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03/25 2009


dsc_0373It comes in many shapes and sizes.  I ran yesterday – the seven hills of Rockland, a run in Victoria that’s known for its intensity.  The usual Friday afternoon group has been ‘hit and miss’ for some time: they hit it, and I miss it.  This week RC and I ran it solo.

On the first and second hills I thought the run was turning into a lame experience.  Immediately ready to vomit, I could feel the lactic acid screaming through my body.  Pulsing from my lower legs, it tore into my quads.  On the first half of the third hill I actually thought my body was processing it – Olympic athlete and all.  Before I could smile with contempt ‘Annie’ came knocking.  The lactic acid had been staging its attack.

I’ll ask my mother-in-law what her heart attack felt like – but I think I already know.  Each of my heartbeats –  of which by now there were 178 a minute – punished me like the open palm of God squashing a fly on a window.  Or better yet, it felt like that ‘celestial being’ was wringing me out like an old dank smelly dishrag, ready to be tossed.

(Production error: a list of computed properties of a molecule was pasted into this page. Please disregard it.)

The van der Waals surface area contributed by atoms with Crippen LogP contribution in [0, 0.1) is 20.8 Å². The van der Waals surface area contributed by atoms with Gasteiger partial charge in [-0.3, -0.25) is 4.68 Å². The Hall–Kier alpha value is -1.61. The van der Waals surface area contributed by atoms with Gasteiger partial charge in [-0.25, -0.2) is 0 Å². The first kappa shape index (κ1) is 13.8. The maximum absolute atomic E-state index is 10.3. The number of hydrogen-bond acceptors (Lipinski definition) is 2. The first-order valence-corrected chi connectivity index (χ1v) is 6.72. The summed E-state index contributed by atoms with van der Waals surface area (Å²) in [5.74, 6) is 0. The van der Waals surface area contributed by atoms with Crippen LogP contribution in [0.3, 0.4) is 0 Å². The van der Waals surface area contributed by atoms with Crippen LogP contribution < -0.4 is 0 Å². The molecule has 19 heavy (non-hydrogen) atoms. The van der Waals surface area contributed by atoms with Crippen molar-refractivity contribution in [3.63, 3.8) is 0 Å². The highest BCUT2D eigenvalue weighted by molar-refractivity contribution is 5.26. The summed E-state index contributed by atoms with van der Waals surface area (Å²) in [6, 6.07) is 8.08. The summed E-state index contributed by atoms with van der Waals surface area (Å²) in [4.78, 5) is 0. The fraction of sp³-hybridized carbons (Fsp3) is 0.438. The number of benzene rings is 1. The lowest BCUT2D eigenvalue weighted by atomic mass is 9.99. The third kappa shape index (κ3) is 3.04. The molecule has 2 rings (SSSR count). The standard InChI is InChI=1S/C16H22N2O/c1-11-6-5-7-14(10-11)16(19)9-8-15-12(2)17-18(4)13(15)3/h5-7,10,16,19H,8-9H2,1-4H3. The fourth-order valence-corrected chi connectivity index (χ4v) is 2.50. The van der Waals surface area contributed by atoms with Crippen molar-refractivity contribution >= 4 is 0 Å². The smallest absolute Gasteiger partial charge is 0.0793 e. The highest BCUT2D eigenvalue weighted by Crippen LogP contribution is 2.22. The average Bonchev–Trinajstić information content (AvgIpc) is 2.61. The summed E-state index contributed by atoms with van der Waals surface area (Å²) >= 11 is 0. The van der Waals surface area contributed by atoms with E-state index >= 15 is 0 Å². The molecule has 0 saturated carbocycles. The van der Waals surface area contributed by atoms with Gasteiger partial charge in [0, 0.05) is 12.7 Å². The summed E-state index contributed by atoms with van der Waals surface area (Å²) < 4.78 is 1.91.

I felt like stopping after that third hill.  By the time we ran to the base of the fourth hill I had come up with three very good reasons to stop – not bad considering the amount of oxygen reaching my brain by that point.  I didn’t mention any of them.

It turns out the run wasn’t lame at all.  Sure it hurt – and I took a healthy blow to my ego.  But how many of us get to push into that feeling of utter discomfort?  And then push through it?  My buddy had a legitimate medical reason that should have stopped him – but it didn’t.  And as he crested each hill and looked for me over his shoulder he pulled back to let me catch up.  How sweet.

The fifth hill really made me feel it.

The sixth hill, Latbiniere, can make or break a runner.  We took it head on.  Into the first turn I could actually focus on the hill, not on my body.  The second chicane felt great too – and RC hadn’t pulled as far away as he had on the previous hills.  I forgot there was a third turn to the hill.  The gap opened up.  Deflated, I saw the long run-out at the top of the hill stretch out in front of me.  Sure it sucked – but I was having fun.

I didn’t cry.  I didn’t stop.  I didn’t vomit.  It didn’t kill me – it made me stronger.

As we approached the seventh and final hill, somewhere between breaths I blurted out “Want to run this one right out to the Art Gallery?”  It was more like a burp.  I essentially doubled the last hill.  The guys I roll with never back down – not even for good reasons.


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